“Sophia took up the gauntlet and headed to the court to vindicate her right”
The National Bank of Ethiopia (NBE), the agency in charge of regulating the financial sector of the country, will soon introduce a new regulation that will allow Ethiopians in the diaspora to invest in the financial sector that includes banking, insurance and micro finance.
The Council of Ministers during its extraordinary meeting approved the Draft Banking Business Proclamation, allowing Diaspora citizens to establish banks in Ethiopia. This was indicated by Yinager Desse (PhD), Governor of NBE, who was recently appointed recently by the reformist Prime Minister Abiy Ahmed. The draft regulation of NBE, will be presented to the relevant organs for comment and is welcomed is expected to be approved, according to Yinager, who briefed reporters in his office this morning reported Capital Ethiopia, a leading weekly newspaper.
With recent incidents, banks were forced by the Central Bank to identify Ethiopian shareholders and non-Ethiopians and to then sell the shares of non Ethiopians, who would change their citizenship to another nationality after purchasing shares of local banks or securing inheritances from family when they were not Ethiopian.
During that time the government ordered banks to sell the shares in an opening bid and settle the extra amount of the share value to the government. This meant banks that might consider one share as having a 1,000-birr value, may sell out the value by, for instance, 10,000 birr, and then transfer the extra 9,000 birr to the government by taking the original value which was 1,000 birr even though that money is not as valuable now since ten or twenty years may have passed.
Ms. Bekele, a global entrepreneur and the CEO of DotConnectAfrica (DCA) Group – one of the contenders for the dotAfrica top-level internet domain (still in litigation with ICANN at Los Angeles Superior Court)– lost her inherited shares after they were to be auctioned by the United Bank and Insurance Companies.
Although many have objected the decision and grumbled about its fairness, Sophia is the first to challenge central bank’s decision with her lawyers taking the case to the Lideta First Instance Court.” wrote Addis Fortune, a leading business news paper in Addis.
She was one of the thousands of foreign nationals of Ethiopian origin who have lost shares after the National Bank of Ethiopia (NBE) instructed banks and insurance firms to auction shares under their holdings but pay them at par values of initial formations. The balance between par value and current market offers was transferred to the national treasury. Ethiopia has laws that ban foreign nationals from owning shares in the financial sector,” states Addis Fortune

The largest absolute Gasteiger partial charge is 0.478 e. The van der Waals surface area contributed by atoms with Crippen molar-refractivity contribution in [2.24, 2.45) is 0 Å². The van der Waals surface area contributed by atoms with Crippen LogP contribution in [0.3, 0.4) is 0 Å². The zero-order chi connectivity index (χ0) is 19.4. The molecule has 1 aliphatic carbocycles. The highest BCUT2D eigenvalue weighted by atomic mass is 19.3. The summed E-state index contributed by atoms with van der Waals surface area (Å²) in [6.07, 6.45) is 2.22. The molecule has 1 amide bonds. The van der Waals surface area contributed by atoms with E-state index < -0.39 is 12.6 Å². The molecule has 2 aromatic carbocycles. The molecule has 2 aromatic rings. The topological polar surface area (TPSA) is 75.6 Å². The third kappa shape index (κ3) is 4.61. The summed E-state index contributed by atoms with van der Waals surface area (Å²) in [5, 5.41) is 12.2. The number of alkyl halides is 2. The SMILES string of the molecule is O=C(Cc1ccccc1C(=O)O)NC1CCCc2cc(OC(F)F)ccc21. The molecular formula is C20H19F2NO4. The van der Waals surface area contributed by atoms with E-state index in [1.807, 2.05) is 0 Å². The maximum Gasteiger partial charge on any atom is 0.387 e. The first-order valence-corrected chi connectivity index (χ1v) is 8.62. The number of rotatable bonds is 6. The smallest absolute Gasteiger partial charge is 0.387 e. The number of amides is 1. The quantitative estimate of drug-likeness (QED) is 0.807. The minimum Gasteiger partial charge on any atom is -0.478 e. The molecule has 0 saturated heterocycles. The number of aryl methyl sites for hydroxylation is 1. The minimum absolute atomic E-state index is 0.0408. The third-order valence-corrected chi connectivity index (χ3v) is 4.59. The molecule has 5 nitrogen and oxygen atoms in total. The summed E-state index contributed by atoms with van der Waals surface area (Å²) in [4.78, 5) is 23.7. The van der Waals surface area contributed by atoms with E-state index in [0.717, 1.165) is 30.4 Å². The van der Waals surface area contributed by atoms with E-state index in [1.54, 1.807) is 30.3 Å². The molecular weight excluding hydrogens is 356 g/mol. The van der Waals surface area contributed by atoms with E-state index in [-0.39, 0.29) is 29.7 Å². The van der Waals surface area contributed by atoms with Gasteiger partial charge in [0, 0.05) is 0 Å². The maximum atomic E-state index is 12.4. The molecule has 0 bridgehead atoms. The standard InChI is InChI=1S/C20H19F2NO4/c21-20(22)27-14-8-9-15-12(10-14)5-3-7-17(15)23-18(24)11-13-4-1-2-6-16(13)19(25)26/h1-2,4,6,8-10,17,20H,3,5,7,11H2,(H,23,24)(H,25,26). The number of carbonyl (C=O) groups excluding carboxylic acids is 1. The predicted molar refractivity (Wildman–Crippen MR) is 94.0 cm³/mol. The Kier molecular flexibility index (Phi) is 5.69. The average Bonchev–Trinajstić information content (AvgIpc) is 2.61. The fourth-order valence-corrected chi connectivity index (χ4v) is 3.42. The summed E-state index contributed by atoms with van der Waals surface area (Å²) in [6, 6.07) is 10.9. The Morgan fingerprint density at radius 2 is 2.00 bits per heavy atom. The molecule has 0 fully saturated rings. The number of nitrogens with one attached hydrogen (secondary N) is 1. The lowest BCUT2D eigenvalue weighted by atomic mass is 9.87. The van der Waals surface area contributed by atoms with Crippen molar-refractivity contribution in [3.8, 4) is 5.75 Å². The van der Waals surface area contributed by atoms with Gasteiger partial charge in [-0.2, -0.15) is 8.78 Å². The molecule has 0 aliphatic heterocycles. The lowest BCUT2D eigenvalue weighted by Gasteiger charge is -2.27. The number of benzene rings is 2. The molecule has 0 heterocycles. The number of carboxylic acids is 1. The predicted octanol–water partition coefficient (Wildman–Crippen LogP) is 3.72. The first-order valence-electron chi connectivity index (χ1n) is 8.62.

The latest amended proclamation also allows the existing banks to mobilize finances from not only local sources but overseas sources with the goal of expanding the country’s economic growth.
Experts at the Central Bank said that the government’s current strategy is creating a feeling of ownership in the Diaspora community. “The Trust Fund is one such strategy. Other financial sectors like insurance and microfinance schemes will also be opened for the Ethiopian community abroad,” a source at the National Bank of Ethiopia told Capital.
Financial experts explained that the current decision would allow the country to get more foreign currency through investment in the financial sector besides mobilizing deposits of foreign currency at existing banks.
On commenting about the case, Sophia Bekele told ITBusinessDirect,
We congratulate the current government for upholding what is right, however work still remain to be done in separating the investors from the inheritors, which has been the main contention of my case. We will thus be pursuing that further and expect a reversal of decision on the matter. She added that “What the previous government did was illegal and unjust, particularly on the blanket treatment of inheritors vs. investors. We expect the new law to redress that. Imagine siblings from the same family unit being treated differently on their inherited assets just because of their citizenship. It makes no sense al all.”